In conclusion, seven Lactobacillus strains were selected as appropriate probiotic candidates in this study. Due to their probiotic properties tested, these strains might help to promote health of hosts, protect hosts from intestinal pathogens and maintain the natural balance of intestinal microflora during antibiotic treatments. However, additional studies are required to verify in vivo the effectiveness of selected strains.
CONFLICT OF INTEREST
We certify that there is no conflict of interest with any financial organization regarding the material discussed in the manuscript.
This study was supported by the National Natural Science Foundation of China (No. 41101244); grants(Nos. 132300413205 and 152300410037) from Henan Province of China; and a grant from the Special Fund for Agro-Scientific Research in the Public Interest of China (No. 201103007).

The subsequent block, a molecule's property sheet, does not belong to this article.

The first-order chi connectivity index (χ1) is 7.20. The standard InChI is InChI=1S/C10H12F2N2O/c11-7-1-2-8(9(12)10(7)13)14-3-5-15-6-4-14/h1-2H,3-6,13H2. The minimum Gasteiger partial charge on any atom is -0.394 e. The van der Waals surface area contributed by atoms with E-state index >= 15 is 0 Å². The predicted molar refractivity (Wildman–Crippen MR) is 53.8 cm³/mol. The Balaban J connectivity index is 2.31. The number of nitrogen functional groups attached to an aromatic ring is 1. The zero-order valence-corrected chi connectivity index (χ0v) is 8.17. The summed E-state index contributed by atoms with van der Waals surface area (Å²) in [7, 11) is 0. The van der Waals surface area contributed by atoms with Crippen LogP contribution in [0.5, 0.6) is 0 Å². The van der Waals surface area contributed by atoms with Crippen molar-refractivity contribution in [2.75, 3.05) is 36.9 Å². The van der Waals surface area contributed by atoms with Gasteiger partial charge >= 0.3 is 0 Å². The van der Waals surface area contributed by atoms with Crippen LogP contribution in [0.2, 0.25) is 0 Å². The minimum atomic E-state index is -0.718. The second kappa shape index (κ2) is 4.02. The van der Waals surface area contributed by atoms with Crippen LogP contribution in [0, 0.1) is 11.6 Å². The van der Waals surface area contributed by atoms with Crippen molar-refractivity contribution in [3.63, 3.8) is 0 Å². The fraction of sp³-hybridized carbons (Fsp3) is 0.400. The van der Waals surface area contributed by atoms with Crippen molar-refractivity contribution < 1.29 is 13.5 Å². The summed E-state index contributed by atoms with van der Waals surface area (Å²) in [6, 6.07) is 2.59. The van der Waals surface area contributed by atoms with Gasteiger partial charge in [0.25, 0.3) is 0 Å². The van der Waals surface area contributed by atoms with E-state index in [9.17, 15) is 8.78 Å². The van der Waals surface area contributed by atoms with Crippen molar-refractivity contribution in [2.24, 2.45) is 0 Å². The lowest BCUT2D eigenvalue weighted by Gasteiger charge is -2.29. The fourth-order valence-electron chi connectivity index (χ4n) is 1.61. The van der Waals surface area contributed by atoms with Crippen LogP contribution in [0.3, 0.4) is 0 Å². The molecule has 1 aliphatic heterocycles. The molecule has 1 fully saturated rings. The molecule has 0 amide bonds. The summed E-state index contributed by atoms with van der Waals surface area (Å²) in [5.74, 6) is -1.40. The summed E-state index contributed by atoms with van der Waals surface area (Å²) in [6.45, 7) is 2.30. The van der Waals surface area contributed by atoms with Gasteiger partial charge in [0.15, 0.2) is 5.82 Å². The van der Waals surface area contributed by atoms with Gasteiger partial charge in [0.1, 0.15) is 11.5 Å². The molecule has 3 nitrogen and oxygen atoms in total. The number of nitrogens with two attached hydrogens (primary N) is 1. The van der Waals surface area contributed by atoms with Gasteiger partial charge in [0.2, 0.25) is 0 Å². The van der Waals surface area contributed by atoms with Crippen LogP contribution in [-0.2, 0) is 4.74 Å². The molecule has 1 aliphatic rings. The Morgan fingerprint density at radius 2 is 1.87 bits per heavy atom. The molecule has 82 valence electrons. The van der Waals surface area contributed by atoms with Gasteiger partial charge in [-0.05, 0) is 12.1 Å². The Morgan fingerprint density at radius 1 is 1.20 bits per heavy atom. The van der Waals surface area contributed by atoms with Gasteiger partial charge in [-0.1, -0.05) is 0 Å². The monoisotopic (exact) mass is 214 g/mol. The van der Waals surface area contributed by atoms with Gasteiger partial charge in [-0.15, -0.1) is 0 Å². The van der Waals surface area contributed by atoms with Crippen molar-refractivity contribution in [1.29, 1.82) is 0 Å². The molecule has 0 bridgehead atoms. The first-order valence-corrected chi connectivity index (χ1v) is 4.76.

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Bei Zhang (1,2), Yanping Wang (1), Zhongfang Tan (1) *, Zongwei Li (1), Zhen Jiao (1), and Qunce Huang (1)
(1) Henan Provincial Key Laboratory of Ion Beam Bio-engineering, Zhengzhou University, Zhengzhou, Henan 450052, China
* Corresponding Author: Zhongfang Tan. Tel: +86-371-677 61947, Fax: +86-371-67761947, E-mail: firstname.lastname@example.org 2 Department of Chemical and Environmental Engineering, Jiaozuo University, Jiaozuo, Henan 454000, China.
Submitted Oct. 14, 2015; Revised Dec. 21, 2015; Accepted Jan. 14, 2016